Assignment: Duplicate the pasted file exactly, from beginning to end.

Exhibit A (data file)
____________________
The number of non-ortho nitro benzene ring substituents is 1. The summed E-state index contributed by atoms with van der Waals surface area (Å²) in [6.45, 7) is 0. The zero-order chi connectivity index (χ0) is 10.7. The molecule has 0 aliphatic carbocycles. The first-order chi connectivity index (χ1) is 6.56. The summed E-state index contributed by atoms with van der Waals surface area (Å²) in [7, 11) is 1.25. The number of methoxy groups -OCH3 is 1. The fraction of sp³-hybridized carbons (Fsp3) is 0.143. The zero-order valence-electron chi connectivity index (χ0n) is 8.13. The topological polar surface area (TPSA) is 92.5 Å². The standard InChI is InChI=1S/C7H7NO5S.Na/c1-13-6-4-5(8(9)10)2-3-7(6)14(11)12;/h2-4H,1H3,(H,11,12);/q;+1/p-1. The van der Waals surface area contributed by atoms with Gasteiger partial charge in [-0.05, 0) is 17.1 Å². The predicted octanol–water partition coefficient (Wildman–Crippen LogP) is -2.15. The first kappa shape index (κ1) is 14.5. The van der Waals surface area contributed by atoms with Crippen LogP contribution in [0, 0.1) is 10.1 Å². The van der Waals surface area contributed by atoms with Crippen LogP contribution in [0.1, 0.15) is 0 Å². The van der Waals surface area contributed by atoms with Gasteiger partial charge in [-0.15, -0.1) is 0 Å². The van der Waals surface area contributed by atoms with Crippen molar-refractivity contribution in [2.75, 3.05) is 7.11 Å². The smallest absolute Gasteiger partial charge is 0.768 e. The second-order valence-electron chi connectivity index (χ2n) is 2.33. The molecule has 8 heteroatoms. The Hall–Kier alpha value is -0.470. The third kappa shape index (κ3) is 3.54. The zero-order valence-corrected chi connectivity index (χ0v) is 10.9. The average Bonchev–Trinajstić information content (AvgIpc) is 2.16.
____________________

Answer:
The number of non-ortho nitro benzene ring substituents is 1. The summed E-state index contributed by atoms with van der Waals surface area (Å²) in [6.45, 7) is 0. The zero-order chi connectivity index (χ0) is 10.7. The molecule has 0 aliphatic carbocycles. The first-order chi connectivity index (χ1) is 6.56. The summed E-state index contributed by atoms with van der Waals surface area (Å²) in [7, 11) is 1.25. The number of methoxy groups -OCH3 is 1. The fraction of sp³-hybridized carbons (Fsp3) is 0.143. The zero-order valence-electron chi connectivity index (χ0n) is 8.13. The topological polar surface area (TPSA) is 92.5 Å². The standard InChI is InChI=1S/C7H7NO5S.Na/c1-13-6-4-5(8(9)10)2-3-7(6)14(11)12;/h2-4H,1H3,(H,11,12);/q;+1/p-1. The van der Waals surface area contributed by atoms with Gasteiger partial charge in [-0.05, 0) is 17.1 Å². The predicted octanol–water partition coefficient (Wildman–Crippen LogP) is -2.15. The first kappa shape index (κ1) is 14.5. The van der Waals surface area contributed by atoms with Crippen LogP contribution in [0, 0.1) is 10.1 Å². The van der Waals surface area contributed by atoms with Crippen LogP contribution in [0.1, 0.15) is 0 Å². The van der Waals surface area contributed by atoms with Gasteiger partial charge in [-0.15, -0.1) is 0 Å². The van der Waals surface area contributed by atoms with Crippen molar-refractivity contribution in [2.75, 3.05) is 7.11 Å². The smallest absolute Gasteiger partial charge is 0.768 e. The second-order valence-electron chi connectivity index (χ2n) is 2.33. The molecule has 8 heteroatoms. The Hall–Kier alpha value is -0.470. The third kappa shape index (κ3) is 3.54. The zero-order valence-corrected chi connectivity index (χ0v) is 10.9. The average Bonchev–Trinajstić information content (AvgIpc) is 2.16.